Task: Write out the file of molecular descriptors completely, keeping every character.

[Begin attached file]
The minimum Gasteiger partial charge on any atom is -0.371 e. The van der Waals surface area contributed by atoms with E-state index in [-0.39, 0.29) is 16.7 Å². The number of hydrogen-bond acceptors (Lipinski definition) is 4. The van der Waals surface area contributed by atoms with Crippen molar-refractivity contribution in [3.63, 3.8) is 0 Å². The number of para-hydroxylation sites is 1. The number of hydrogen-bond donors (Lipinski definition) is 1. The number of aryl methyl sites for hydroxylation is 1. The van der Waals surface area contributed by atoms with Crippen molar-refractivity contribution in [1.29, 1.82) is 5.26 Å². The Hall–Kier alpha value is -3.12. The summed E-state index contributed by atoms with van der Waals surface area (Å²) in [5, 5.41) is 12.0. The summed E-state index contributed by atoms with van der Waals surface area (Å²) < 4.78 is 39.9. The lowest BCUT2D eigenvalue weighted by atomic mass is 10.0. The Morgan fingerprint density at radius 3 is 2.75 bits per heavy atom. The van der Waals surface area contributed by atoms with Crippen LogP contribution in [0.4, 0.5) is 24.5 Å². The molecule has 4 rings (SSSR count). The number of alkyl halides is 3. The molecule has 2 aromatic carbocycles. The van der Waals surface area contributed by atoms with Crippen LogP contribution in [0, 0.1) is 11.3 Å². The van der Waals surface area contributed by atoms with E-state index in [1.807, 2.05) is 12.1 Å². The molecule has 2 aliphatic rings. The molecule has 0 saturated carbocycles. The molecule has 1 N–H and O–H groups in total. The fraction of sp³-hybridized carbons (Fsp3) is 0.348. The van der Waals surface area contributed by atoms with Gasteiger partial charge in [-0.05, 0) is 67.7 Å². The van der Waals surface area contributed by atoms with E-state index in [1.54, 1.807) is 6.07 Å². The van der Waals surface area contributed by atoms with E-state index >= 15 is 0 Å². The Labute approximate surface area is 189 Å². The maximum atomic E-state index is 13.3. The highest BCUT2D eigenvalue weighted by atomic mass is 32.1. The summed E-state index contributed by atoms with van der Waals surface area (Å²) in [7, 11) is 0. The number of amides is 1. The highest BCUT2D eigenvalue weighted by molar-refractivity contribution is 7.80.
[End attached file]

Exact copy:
The minimum Gasteiger partial charge on any atom is -0.371 e. The van der Waals surface area contributed by atoms with E-state index in [-0.39, 0.29) is 16.7 Å². The number of hydrogen-bond acceptors (Lipinski definition) is 4. The van der Waals surface area contributed by atoms with Crippen molar-refractivity contribution in [3.63, 3.8) is 0 Å². The number of para-hydroxylation sites is 1. The number of hydrogen-bond donors (Lipinski definition) is 1. The number of aryl methyl sites for hydroxylation is 1. The van der Waals surface area contributed by atoms with Crippen molar-refractivity contribution in [1.29, 1.82) is 5.26 Å². The Hall–Kier alpha value is -3.12. The summed E-state index contributed by atoms with van der Waals surface area (Å²) in [5, 5.41) is 12.0. The summed E-state index contributed by atoms with van der Waals surface area (Å²) < 4.78 is 39.9. The lowest BCUT2D eigenvalue weighted by atomic mass is 10.0. The Morgan fingerprint density at radius 3 is 2.75 bits per heavy atom. The van der Waals surface area contributed by atoms with Crippen LogP contribution in [0.4, 0.5) is 24.5 Å². The molecule has 4 rings (SSSR count). The number of alkyl halides is 3. The molecule has 2 aromatic carbocycles. The van der Waals surface area contributed by atoms with Crippen LogP contribution in [0, 0.1) is 11.3 Å². The van der Waals surface area contributed by atoms with E-state index in [1.807, 2.05) is 12.1 Å². The molecule has 2 aliphatic rings. The molecule has 0 saturated carbocycles. The molecule has 1 N–H and O–H groups in total. The fraction of sp³-hybridized carbons (Fsp3) is 0.348. The van der Waals surface area contributed by atoms with Gasteiger partial charge in [-0.05, 0) is 67.7 Å². The van der Waals surface area contributed by atoms with E-state index in [1.54, 1.807) is 6.07 Å². The van der Waals surface area contributed by atoms with E-state index >= 15 is 0 Å². The Labute approximate surface area is 189 Å². The maximum atomic E-state index is 13.3. The highest BCUT2D eigenvalue weighted by atomic mass is 32.1. The summed E-state index contributed by atoms with van der Waals surface area (Å²) in [7, 11) is 0. The number of amides is 1. The highest BCUT2D eigenvalue weighted by molar-refractivity contribution is 7.80.